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A Prayer For Owen Meany by John Irving

Johnny Wheelwright lives in New Hampshire with his mom who “chose to have me and to never explain a word about me or to her mother or to her sister”.  Johnny never knew who his dad was, and his mother seemed to like it that way and went about with her tranquil and modest nature the rest of her days.

Johnny was rather scrawny and wimpy so it was only natural for him to find a friend in Owen Meany.  Owen was small for his age – freakishly small due to a mysterious growth disorder.  he also has damage to his larynx which leaves his voice very squeaky and needless to say, the blunt of many jokes.  But – Owen is wise beyond his years and knows more about life at the age of ten than most people do well into their later adult years.

When a tragic accident happens at a baseball game involving Owen… Owen feels this was foreseen by God, therefore – Owen is an instrument of God.  The book goes on to play on this “instrument of God” piece (even to the point that Owen predicts his date of death) throughout the childhood of both boys – and into adulthood as well as Johnny continues the story.

 

 

 

A little history.  Last year this book was recommended to me for banned book week.  AND in typical Sheila style, I ran to my library and checked this out along with several other banned books.  AND in typical Sheila style… I had more books than I could read. It was returned… unread.

There are books out there that continue to call to me, for whatever reason they stay on my radar as “must reads” and this book was one of them. I checked the book out again this year, now not only for Banned Book Week, but I had also chosen it as the Wordshaker fall opener read to force my hand.  (I sometimes, have to trick – myself.)

I had seen the movie Simon Birch long before I knew of a book called A Prayer For Owen Meany.  I enjoyed the movie, finding it funny, and sad, and a mixture in between.  The book left me feeling much of the same emotions. 

In the early pages you are hit with the shocking plot starter that really kicks off the story.  Owen then takes on this role as instrument of God which at times is funny, but admittedly – at times, a bit disturbing as well.  For me, reading this book as the fictional story it is, made it enjoyable, and in the end, although not always the easiest book to follow (flash back and forwards tend to mess me up), I am thankful I had the opportunity to read it.  

John Irving and I have had a rocky relationship.  He has a knack for creating quirky characters and then writing stories around them.  In the early years of our book club we had read (under my suggestion) The Fourth Hand by him.  Lets just say that I never have really ever lived down the choosing of this book that as a group we all disliked very VERY much.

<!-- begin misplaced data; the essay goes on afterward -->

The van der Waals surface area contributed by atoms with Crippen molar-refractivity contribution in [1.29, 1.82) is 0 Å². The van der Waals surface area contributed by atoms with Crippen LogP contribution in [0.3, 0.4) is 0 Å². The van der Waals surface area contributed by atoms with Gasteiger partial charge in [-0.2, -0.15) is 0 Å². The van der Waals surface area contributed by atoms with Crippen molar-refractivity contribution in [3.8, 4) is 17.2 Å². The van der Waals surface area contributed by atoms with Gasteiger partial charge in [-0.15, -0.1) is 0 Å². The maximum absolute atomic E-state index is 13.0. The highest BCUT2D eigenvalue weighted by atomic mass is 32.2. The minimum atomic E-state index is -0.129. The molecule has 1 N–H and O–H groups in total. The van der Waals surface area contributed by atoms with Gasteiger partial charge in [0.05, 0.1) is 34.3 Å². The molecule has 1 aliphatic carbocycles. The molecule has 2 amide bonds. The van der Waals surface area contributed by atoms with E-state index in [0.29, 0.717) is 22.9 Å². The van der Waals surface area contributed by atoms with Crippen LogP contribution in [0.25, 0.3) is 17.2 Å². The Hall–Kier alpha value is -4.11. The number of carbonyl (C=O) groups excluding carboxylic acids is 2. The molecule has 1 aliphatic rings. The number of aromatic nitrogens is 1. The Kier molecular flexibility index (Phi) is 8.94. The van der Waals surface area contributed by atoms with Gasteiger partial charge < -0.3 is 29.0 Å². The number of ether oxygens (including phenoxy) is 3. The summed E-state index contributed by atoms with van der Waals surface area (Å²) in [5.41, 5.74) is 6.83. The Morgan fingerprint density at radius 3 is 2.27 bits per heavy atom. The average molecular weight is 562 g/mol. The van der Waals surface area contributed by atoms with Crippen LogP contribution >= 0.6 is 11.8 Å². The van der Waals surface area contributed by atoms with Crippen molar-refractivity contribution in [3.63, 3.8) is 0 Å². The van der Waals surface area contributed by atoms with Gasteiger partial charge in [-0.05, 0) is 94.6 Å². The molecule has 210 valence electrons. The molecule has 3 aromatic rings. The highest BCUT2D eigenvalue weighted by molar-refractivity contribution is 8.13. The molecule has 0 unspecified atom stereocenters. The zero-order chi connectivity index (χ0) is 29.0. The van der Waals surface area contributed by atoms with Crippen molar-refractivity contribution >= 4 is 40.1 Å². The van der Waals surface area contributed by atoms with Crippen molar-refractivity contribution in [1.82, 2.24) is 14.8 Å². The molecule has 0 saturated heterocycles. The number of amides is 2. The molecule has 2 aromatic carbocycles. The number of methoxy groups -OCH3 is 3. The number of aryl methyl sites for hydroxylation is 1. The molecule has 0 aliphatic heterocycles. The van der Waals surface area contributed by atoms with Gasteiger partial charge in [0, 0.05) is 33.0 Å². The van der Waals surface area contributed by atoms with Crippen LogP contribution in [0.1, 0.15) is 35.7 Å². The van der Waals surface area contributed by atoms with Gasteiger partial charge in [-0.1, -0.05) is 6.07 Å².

John Irving, in my eyes, redeems himself in this interesting and profound read that would make an incredible book group discussion read.

 

 

FYI:  Did you know the movie Simon Birch is based loosely on this book?

Simon Birch is a 1998 American comedy-drama film loosely based on A Prayer for Owen Meany by John Irving. It was directed and written for the screen by Mark Steven Johnson. The film stars Ian Michael Smith, Joseph Mazzello, Ashley Judd, Oliver Platt, and Jim Carrey. It omitted much of the latter half of the novel and altered the ending. The movie does not share the book’s title at Irving’s request; he did not believe that this novel could successfully be made into a film. The name “Simon Birch” was suggested by him to replace that of Owen Meany. The main plot centers around 12-year old Joe Wenteworth and his best friend Simon Birch.

 


Why Was A Prayer For Owen Meany a Banned Book?

Banned and censored around the United States for its stance on religion and criticism of the US government regarding  the Vietnam War and Iran-Contra.

 

 

For those of you who joined me for the Wordshakers read a long of this book – as you are posting your reviews this week, please respond to one or two of these questions within your reviews.  When your review is up, please link here.

1.  What do you think of Johnny as the narrator of this read?  What is his motivation for writing this story?

2.  How does Owen develop as a character throughout the novel? 

3.  Why do you feel so such emphasis is put on Owen’s voice?

4.  Reverend Merrill always speaks of faith in tandem with doubt. Do you believe that one can exist without the other or that one strengthens the other?

5.  Owen Meany taught John that “Any good book is always in motion–from the general to the specific, from the particular to the whole and back again.” Do you think Irving followed his own recipe for a good book?

6.  Several reviews call A Prayer for Owen Meany “Dickensian,” and Irving himself incorporates scenes from Dickens in the story. In what ways does Irving’s writing remind you of Dickens? What other writers would you compare Irving to?

I will be answering my thoughts on these questions through commenting on your reviews.  Be sure to use the Wordshaker widget to connect your review as part of the Wordshaker Read-A-Long.

Link your Word Shaker read-a-long review here: (linky open through October 8)

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I borrowed this book from our local library

Finally – The Wordshakers Read – A – Long

It has been a long time since we have had a read-a-long here.  Mainly, 2011 has been extremely busy and I was swept along with it.  But not only that…. Word Shakers needed some revamping that I just had not taken the time to really think about how I wanted to move forward.